Developing a vaccine is a “long and frustrating process,” and parasitic diseases represent an even greater challenge, he said. “The scientific complexity is quite substantial.”
He ticked off other promising ideas — the “new tools” he believes will be needed to kill malaria once and for all. These include “transmission-blocking” vaccines that could prevent malarial mosquitoes from infecting people, spatial repellents similar to current mosquito coils, and better treatment drugs, including single-dose treatments that increase the likelihood that people will receive a full course of medicine.
“Countless cups of tea”
The Gateses spoke during the second day of the forum, a combo pep-talk and reality check in which participants from around the world gathered information from one another for a fight that now involves hundreds of organizations and agencies.
They listened Monday as panelists discussing “Lessons Learned from Disease Eradication Efforts” spoke about the need for good surveillance systems — you need measurements to know if you’re having an effect — and about how to get political and community buy-in.
Several emphasized the need to integrate disease-control programs with community leaders — an effort requiring “countless cups of tea” with village elders, recalled D.A. Henderson, who headed a smallpox-eradication effort for the World Health Organization (WHO) for 11 years.
During breaks, conference attendees browsed such technical displays as “How to give a mosquito a blood meal.”
Breaking through apathy
When the Gateses began the foundation a decade ago, Melinda Gates said during her presentation Tuesday, a fight against malaria wasn’t on anyone’s radar. Families in malaria-stricken areas didn’t use bed nets, available drugs were essentially ineffective, and governments and health agencies were barely spending enough to control mosquitoes.
If you had asked any reasonable person then to predict the course of events, they would have said “a lot more disease,” she said.
But together, the “malaria community” working for eradication has scored many successes, she said, not only against a tough parasite, but against profound apathy.
“You really broke through that inertia,” Melinda Gates told the crowd. “Your boldness has really stoked our ambition.”
At a reception at the Gates Foundation headquarters near Seattle Center on Monday night, William H. Gates Sr. addressed the crowd enjoying wine and .
What has changed in his lifetime is “people’s sense of who their neighbors are — and what is possible,” he said.
“We now believe we have obligations to even the poorest people in the poorest places in the world, and we believe we have the ability to meet those obligations. That is new, and it is powerful,” he told the crowd. “Our ambition is great, and our confidence is high. … “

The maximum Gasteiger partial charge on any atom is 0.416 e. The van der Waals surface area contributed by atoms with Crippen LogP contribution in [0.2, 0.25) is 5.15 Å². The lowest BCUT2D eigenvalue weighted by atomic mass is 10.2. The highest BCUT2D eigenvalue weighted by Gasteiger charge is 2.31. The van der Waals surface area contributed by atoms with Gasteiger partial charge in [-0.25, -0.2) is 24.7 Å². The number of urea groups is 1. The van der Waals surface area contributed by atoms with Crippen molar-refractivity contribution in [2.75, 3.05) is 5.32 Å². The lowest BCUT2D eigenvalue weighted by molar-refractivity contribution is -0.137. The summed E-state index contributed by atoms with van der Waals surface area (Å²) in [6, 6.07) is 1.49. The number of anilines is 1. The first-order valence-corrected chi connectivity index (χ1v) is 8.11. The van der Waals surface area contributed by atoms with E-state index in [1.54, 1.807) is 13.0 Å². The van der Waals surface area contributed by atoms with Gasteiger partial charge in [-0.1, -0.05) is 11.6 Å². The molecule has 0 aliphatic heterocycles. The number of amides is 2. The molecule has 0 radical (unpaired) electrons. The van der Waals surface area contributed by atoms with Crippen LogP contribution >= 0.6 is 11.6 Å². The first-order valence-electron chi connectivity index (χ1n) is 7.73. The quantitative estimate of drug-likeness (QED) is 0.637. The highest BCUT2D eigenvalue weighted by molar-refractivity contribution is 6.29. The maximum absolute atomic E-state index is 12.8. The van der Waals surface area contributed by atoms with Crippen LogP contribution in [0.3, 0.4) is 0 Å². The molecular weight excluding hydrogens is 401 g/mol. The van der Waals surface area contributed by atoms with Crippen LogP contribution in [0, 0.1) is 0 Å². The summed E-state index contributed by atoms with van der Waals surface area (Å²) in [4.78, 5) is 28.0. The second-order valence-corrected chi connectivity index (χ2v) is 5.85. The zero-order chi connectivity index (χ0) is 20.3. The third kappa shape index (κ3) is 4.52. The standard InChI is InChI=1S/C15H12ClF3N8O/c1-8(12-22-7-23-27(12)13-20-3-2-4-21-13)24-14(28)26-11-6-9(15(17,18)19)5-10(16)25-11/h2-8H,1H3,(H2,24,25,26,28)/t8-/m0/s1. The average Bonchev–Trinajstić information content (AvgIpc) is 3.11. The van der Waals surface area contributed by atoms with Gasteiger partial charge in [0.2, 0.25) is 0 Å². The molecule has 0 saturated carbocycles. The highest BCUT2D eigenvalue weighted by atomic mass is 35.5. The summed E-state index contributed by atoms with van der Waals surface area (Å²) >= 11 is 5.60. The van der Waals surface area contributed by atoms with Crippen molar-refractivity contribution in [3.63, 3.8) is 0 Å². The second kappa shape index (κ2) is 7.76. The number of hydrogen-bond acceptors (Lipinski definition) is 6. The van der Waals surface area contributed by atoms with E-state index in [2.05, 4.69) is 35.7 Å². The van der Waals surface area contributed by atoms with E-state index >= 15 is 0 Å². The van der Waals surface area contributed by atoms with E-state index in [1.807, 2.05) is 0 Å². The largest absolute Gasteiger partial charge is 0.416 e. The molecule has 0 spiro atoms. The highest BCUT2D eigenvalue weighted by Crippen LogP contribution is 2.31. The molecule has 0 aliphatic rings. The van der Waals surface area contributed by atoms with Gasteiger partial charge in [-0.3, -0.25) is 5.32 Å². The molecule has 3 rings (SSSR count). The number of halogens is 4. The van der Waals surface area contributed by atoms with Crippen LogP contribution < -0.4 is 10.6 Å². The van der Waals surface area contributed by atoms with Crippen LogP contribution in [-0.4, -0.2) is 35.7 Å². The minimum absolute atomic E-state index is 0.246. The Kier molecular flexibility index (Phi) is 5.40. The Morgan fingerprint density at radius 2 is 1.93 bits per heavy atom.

A long road ahead
Even so, Bill and Melinda Gates emphasized in their addresses Tuesday that there is difficult work to be done. “As you know better than anyone else,” Melinda Gates told the audience, “malaria fights back.”
Eradication, her husband said, is an ambitious, long-term goal. Many basic science questions about malaria remain unknown, he said, but field data plugged into sophisticated models will help “deepen our understanding and use our limited resources in a very exciting way.”
Eliminating malaria entirely will take tools that have yet to be developed, and money that has yet to be dedicated, the Gateses said. It will take building up health systems in countries that don’t have them now, and political commitment from countries buffeted by financial troubles.
Money committed to this fight, Melinda Gates said, needs to double and the speed of work needs to increase. She said she and her husband spend a lot of time asking governments to pitch in.
She referred to an earlier address by Dr. Margaret Chan, director-general of the WHO, who likened the fight against malaria to the Greek myth of Sisyphus, condemned to push a boulder uphill, only to watch it roll to the bottom again and again.
“We are not stuck in a Greek myth,” Melinda Gates told the audience. “We’re not eternally doomed, like Sisyphus. … We will push the boulder, and push it, until it crests the mountain and rolls down the other side, until every child is safe.”
The two said they are “100 percent committed” to the struggle. And boiled down, it seems their motivation is simple.
“Our children will not die from malaria, thank God,” Bill Gates said. “Since that is true, no child should die.”